There is an old song which asserts that “the best things in life are free”. Not true! Utterly false! This was the tragic fallacy which brought on the decadence and collapse of the democracies of the twentieth century; those noble experiments failed because the people had been led to believe that they could simply vote for whatever they wanted… and get it, without toil, without sweat, without tears.

Emphasis added by me. Good time to remember that Freedom Isn't Free.

Make sure you visit the Castle and read / take part in the comment conversation on this idea. Very Interesting!

Thursday, April 19, 2007

Continuing the Sheepdog theme

Some other interesting and thought-provoking responses to the events at Virginia Tech that have caught my attention:

Francis Marion describes how he would approach the situation, in his response to Grim's wargame proposal.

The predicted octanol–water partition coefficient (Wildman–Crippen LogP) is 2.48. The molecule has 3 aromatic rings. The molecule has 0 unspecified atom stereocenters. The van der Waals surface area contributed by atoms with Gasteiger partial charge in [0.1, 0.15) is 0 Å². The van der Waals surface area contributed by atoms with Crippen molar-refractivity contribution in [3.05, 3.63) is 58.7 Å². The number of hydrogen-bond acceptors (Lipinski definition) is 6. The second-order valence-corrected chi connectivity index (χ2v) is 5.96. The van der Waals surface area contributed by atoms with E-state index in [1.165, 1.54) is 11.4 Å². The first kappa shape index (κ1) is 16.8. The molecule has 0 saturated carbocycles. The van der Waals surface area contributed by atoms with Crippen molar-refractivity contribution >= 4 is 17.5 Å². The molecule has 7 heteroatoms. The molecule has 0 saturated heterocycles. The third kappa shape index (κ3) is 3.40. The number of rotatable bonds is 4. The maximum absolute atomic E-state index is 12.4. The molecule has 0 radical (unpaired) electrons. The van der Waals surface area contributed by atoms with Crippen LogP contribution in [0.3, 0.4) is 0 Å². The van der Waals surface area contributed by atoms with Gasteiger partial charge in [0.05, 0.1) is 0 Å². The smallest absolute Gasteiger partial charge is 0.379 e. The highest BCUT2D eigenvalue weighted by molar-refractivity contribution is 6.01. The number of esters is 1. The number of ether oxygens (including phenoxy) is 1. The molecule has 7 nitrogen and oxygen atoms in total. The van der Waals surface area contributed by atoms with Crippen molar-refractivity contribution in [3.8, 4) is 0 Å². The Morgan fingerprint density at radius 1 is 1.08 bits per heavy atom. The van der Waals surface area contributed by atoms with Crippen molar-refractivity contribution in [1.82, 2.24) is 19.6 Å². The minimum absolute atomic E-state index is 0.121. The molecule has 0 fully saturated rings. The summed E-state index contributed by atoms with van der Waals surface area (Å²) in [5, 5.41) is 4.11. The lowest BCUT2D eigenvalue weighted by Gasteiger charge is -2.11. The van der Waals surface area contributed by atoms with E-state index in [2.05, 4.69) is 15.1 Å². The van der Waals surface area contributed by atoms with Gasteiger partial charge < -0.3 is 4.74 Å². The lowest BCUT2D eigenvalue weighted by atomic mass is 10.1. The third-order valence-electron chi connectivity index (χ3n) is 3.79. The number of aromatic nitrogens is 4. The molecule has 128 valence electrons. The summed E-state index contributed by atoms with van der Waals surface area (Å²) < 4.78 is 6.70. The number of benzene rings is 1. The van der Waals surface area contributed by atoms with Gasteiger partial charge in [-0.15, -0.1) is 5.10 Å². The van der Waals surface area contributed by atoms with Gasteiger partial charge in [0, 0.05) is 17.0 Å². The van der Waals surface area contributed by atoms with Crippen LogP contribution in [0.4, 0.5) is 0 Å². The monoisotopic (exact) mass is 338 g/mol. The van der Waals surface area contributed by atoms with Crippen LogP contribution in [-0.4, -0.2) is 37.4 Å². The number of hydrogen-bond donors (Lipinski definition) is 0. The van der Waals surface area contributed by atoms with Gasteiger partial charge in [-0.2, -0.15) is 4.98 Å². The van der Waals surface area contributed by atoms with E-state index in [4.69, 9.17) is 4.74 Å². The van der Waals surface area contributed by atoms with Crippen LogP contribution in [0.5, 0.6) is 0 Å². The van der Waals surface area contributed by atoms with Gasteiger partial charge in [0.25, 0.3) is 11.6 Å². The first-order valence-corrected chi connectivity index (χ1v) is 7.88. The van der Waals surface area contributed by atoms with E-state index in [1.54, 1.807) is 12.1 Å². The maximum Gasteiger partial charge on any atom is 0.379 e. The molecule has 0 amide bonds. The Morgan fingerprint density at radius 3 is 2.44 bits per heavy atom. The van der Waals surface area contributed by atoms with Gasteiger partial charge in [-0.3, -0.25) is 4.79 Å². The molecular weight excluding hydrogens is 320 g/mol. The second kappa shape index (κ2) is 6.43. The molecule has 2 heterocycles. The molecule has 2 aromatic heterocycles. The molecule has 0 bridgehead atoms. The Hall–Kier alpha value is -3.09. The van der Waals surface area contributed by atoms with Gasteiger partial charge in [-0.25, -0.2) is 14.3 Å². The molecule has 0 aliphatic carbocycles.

The Bastidge talks about thought processes.

Mrs. du Toit Can't get there from here. Be sure to read the comments - a worthy discussion.

David at Random Nuclear Strikes has more on the shooter's mental instability and the law.

Heartless Libertarian ticks off the number of existing gun laws broken by the VT shooter.

Chuck points out the obvious - Gun control does not work.

Neptunus Lex and his eldest daughter discuss Free Will vs. Fatalism.

Uncle Jimbo and Snarkatron each take on the shameless media.

Wandering, Blissful Musings - The American Way: Why things were not this bad when I was in school

Another Sheepdog's perspective